Stephanie calls after him every couple of minutes, begging him to photograph every little thing she does, as though she's building an entire world in their teeny tiny front yard - and to be honest, he feels like she is, especially once Peggy convinces her to build a castle.
One of their older neighbors, Harvey, comes by and puts a hand on Daniel's shoulder at one point near noon - the sun is high in the sky, but Daniel had left his watch inside. (He was running on small-child-time, and the numbers didn't matter to her.)
"That cannon work, Danny?"
"Like you wouldn't believe!" comes Peggy's muffled response from behind the snow fort, and a moment later, Stephanie pops up above it, successfully chucking snowballs at both of the men. Regardless of his suit, Harvey takes it well, congratulating her on her aim.
"Feel bad fer any boy comin' round here in a few years - all three a ya's are frightenin' good shots, I tell ya," he says quietly before he heads on his way, making sure Peggy can't hear him, clapping his gloved hand on the back of what Stephanie refers to as Daniel's "outside-wheelchair." As in, the only one he has that's able to handle being out in snow, and he's grateful. His crutch wouldn't have done shit for him, what with all the snowball-pelting in his direction.
Daniel sees a peek of his little girl from behind their castle-fort, but it disappears as quickly as it came - she plops face first into the tall snow.
"Oof!" Stephanie yelps dramatically, and when she "sneaks" back over to her mother, Peggy starts fussing over her.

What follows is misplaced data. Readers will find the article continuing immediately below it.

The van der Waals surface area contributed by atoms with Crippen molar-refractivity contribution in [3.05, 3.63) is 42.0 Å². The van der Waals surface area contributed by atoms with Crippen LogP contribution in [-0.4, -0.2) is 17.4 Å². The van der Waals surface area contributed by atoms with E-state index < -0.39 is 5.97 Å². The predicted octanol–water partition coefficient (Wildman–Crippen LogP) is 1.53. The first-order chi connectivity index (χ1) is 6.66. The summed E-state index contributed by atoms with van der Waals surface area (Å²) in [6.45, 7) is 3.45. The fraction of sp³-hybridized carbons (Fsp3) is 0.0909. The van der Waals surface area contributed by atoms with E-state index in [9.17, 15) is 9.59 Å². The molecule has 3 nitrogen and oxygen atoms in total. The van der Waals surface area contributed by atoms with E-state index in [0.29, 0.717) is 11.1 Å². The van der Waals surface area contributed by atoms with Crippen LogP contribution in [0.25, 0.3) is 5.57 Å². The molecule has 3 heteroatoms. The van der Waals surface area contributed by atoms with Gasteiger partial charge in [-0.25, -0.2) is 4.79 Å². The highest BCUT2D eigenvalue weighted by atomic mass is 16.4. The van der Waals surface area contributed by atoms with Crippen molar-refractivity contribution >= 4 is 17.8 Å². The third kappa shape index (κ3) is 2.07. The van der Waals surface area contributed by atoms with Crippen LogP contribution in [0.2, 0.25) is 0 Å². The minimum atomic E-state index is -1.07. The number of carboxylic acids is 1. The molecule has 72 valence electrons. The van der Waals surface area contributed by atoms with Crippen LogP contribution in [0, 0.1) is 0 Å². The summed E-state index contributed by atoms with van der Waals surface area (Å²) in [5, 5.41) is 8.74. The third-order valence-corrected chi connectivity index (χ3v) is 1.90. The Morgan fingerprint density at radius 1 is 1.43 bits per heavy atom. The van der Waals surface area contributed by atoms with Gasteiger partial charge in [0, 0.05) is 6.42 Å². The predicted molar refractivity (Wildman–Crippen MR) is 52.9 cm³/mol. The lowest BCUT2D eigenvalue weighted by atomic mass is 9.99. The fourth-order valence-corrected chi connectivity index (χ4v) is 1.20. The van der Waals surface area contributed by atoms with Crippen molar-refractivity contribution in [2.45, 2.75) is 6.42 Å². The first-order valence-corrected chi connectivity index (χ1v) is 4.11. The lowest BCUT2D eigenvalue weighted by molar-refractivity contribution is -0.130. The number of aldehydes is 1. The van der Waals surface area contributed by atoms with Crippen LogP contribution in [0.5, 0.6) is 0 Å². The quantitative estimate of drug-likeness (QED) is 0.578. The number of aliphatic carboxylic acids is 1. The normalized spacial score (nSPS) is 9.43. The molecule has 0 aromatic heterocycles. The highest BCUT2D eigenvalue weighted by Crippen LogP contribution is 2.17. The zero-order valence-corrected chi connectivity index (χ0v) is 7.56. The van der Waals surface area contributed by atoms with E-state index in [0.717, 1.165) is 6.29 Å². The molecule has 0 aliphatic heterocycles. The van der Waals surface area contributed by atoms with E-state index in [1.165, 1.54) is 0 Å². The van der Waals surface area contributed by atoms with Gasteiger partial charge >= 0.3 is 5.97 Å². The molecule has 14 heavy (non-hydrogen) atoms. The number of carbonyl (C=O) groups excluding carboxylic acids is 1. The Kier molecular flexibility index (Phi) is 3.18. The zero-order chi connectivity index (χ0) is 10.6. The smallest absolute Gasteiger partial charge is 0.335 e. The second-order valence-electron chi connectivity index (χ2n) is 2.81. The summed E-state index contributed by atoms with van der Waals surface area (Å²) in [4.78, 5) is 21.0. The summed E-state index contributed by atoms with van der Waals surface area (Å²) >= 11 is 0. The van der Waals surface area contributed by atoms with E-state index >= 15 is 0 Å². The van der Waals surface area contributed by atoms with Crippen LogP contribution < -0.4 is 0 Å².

"Oh, you are absolutely covered in snow! We should go change this sweater, shouldn't we? You'll be soaked within the hour!"
"Mommy!" Stephanie whines, and though the snow muffles the sound of it, he can hear her stomp her little feet in protest.
"Daddy! Tell Mommy I'm not gonna freeze to death in just one more hour!"
"Oh, no," he replies, taking an almost-teasing tone. "Remember what I told you? Not smart to take a side against your mother-"
"Because she's always right," Stephanie sneers in a purposely high-pitched voice. Daniel can just picture Peggy's face.
"She doesn't always have to be right! Father Ned says nobody but God is always right!"
"You know what?" Daniel says, pushing himself out of the chair, grabbing the crutch up from the ground next to him in one fell swoop before either of his girls gets a chance to speak.
"How about...I go inside and make some hot cocoa, and we'll all have it together on the porch, and then you'll get thirty more minutes?"
Her little head, cloaked in her little pink hat, peeks up over the top of the edifice.
"Mallows?" she solicits quietly, a smile she doesn't want him to see sneaking across her lips as she proposes the idea.
"Of course!" Daniel replies enthusiastically.
"And you promise I get a whole thirty minutes, Daddy?"
"I'll even put on the kitchen timer."
"Okay," she accedes softly.